Pricing for painting services is really One Of Those Things. You are trying to sit in the sweet spot of a curve between what people are prepared to pay and what you are worth. I'm afraid to say, with few exceptions, it will have to trend toward the prepared end. There is a good reason for this. The market is kinda split into two halves. The premium end where Golden Demon winners and the like live and the budget end where the basecoat-drybrush-wash brigade dwell. I was trying to operate in a medium ground between these halves. Better quality than the budget but cheaper than the premium. The problem comes when you start doing armies and the costs mount up. Even the boldest customer will baulk when you say you want £400 for 20 models and I suspect, rightly so. Lets consider a case study:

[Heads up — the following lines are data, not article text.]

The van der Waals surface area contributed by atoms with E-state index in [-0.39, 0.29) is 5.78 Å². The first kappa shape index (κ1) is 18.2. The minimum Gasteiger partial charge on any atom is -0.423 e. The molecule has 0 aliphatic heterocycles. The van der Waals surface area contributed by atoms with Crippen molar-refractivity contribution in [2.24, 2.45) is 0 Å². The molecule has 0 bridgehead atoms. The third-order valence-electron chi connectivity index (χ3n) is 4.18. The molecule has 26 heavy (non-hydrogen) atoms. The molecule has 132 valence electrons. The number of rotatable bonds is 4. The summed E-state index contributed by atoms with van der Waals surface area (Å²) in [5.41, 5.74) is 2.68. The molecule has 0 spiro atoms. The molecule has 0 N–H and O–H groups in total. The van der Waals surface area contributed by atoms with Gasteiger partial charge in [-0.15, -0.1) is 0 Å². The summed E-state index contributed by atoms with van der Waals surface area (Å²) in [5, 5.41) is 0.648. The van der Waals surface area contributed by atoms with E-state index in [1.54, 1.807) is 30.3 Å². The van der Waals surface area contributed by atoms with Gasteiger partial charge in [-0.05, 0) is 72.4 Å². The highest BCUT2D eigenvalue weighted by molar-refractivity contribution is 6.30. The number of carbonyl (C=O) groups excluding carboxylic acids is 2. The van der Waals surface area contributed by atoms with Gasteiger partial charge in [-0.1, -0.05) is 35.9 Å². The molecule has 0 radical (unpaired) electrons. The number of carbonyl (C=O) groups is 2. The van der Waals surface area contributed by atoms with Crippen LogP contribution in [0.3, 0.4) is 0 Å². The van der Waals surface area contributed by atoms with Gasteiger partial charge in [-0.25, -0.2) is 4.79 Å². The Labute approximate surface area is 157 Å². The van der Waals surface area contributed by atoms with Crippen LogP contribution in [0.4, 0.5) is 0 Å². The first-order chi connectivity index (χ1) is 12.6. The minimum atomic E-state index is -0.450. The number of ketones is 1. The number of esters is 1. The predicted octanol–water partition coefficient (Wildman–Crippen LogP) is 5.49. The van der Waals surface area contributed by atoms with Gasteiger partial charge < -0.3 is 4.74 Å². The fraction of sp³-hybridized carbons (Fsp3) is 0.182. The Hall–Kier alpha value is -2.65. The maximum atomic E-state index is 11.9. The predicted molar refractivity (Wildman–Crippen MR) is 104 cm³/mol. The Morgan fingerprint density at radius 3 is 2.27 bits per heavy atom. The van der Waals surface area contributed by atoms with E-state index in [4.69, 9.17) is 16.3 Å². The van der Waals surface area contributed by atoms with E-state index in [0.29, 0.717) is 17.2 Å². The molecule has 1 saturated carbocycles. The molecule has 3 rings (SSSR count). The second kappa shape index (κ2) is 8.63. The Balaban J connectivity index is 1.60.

Why Badrukk? Well, one, I love how this model turned out. Two, he's a good example of the character work I do. Three, he was done on a mates-rates basis for a friend so I can talk conceptually about the pricing without making anyone feel uncomfortable (definately not my intention). I used to have characters as £30 a model. That was three times the cost of the model in the first place. It seems like a lot. It's actually nothing at all. Let's work through it. This model took the best part of two days to paint. Lets say 12 man hours. That might be under-selling it but it'll work for the purposes of this exercise. Now lets consider an appropriate hourly wage. Well, lets set aside the concept that it has taken 25 years for me to get to this level of painting. Most jobs with 25 years experience are paying a hell of a lot more than painting (consider a music teacher, something I see as comparable in terms of the creative-with-a-lot-of-time-becoming-expert stakes and check out how much they charge an hour). Instead, let's just take the living wage which in the UK is £7.85 an hour giving you about £15,400 a year. Hardly mega-bucks but better than minimum wage. Feels right. Now multiply that £7.85 by 12.